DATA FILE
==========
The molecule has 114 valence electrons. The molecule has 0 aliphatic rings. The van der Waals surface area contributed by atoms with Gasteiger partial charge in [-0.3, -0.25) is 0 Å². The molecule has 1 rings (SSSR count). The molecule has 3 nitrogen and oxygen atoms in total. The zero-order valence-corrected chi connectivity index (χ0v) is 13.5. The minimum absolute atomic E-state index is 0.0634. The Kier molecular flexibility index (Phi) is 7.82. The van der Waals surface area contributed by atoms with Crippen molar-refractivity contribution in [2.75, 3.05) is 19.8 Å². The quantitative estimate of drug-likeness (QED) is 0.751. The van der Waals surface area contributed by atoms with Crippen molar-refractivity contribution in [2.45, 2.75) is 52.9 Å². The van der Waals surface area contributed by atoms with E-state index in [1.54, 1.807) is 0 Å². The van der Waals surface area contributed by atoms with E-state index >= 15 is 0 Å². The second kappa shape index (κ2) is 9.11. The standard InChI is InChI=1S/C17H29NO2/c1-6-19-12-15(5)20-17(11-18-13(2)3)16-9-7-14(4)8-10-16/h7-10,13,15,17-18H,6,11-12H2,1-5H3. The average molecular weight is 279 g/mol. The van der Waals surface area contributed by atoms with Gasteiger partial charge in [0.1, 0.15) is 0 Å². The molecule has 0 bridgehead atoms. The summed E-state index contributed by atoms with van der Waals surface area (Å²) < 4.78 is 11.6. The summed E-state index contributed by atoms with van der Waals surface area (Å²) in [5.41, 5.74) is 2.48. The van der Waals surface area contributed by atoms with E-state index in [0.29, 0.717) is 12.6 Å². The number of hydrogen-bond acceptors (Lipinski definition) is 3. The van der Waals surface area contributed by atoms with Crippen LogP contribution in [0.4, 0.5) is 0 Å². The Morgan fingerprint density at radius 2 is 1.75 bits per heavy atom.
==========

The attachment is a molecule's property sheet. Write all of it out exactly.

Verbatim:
The molecule has 114 valence electrons. The molecule has 0 aliphatic rings. The van der Waals surface area contributed by atoms with Gasteiger partial charge in [-0.3, -0.25) is 0 Å². The molecule has 1 rings (SSSR count). The molecule has 3 nitrogen and oxygen atoms in total. The zero-order valence-corrected chi connectivity index (χ0v) is 13.5. The minimum absolute atomic E-state index is 0.0634. The Kier molecular flexibility index (Phi) is 7.82. The van der Waals surface area contributed by atoms with Crippen molar-refractivity contribution in [2.75, 3.05) is 19.8 Å². The quantitative estimate of drug-likeness (QED) is 0.751. The van der Waals surface area contributed by atoms with Crippen molar-refractivity contribution in [2.45, 2.75) is 52.9 Å². The van der Waals surface area contributed by atoms with E-state index in [1.54, 1.807) is 0 Å². The van der Waals surface area contributed by atoms with E-state index >= 15 is 0 Å². The second kappa shape index (κ2) is 9.11. The standard InChI is InChI=1S/C17H29NO2/c1-6-19-12-15(5)20-17(11-18-13(2)3)16-9-7-14(4)8-10-16/h7-10,13,15,17-18H,6,11-12H2,1-5H3. The average molecular weight is 279 g/mol. The van der Waals surface area contributed by atoms with Gasteiger partial charge in [0.1, 0.15) is 0 Å². The molecule has 0 bridgehead atoms. The summed E-state index contributed by atoms with van der Waals surface area (Å²) < 4.78 is 11.6. The summed E-state index contributed by atoms with van der Waals surface area (Å²) in [5.41, 5.74) is 2.48. The van der Waals surface area contributed by atoms with E-state index in [0.29, 0.717) is 12.6 Å². The number of hydrogen-bond acceptors (Lipinski definition) is 3. The van der Waals surface area contributed by atoms with Crippen LogP contribution in [0.4, 0.5) is 0 Å². The Morgan fingerprint density at radius 2 is 1.75 bits per heavy atom.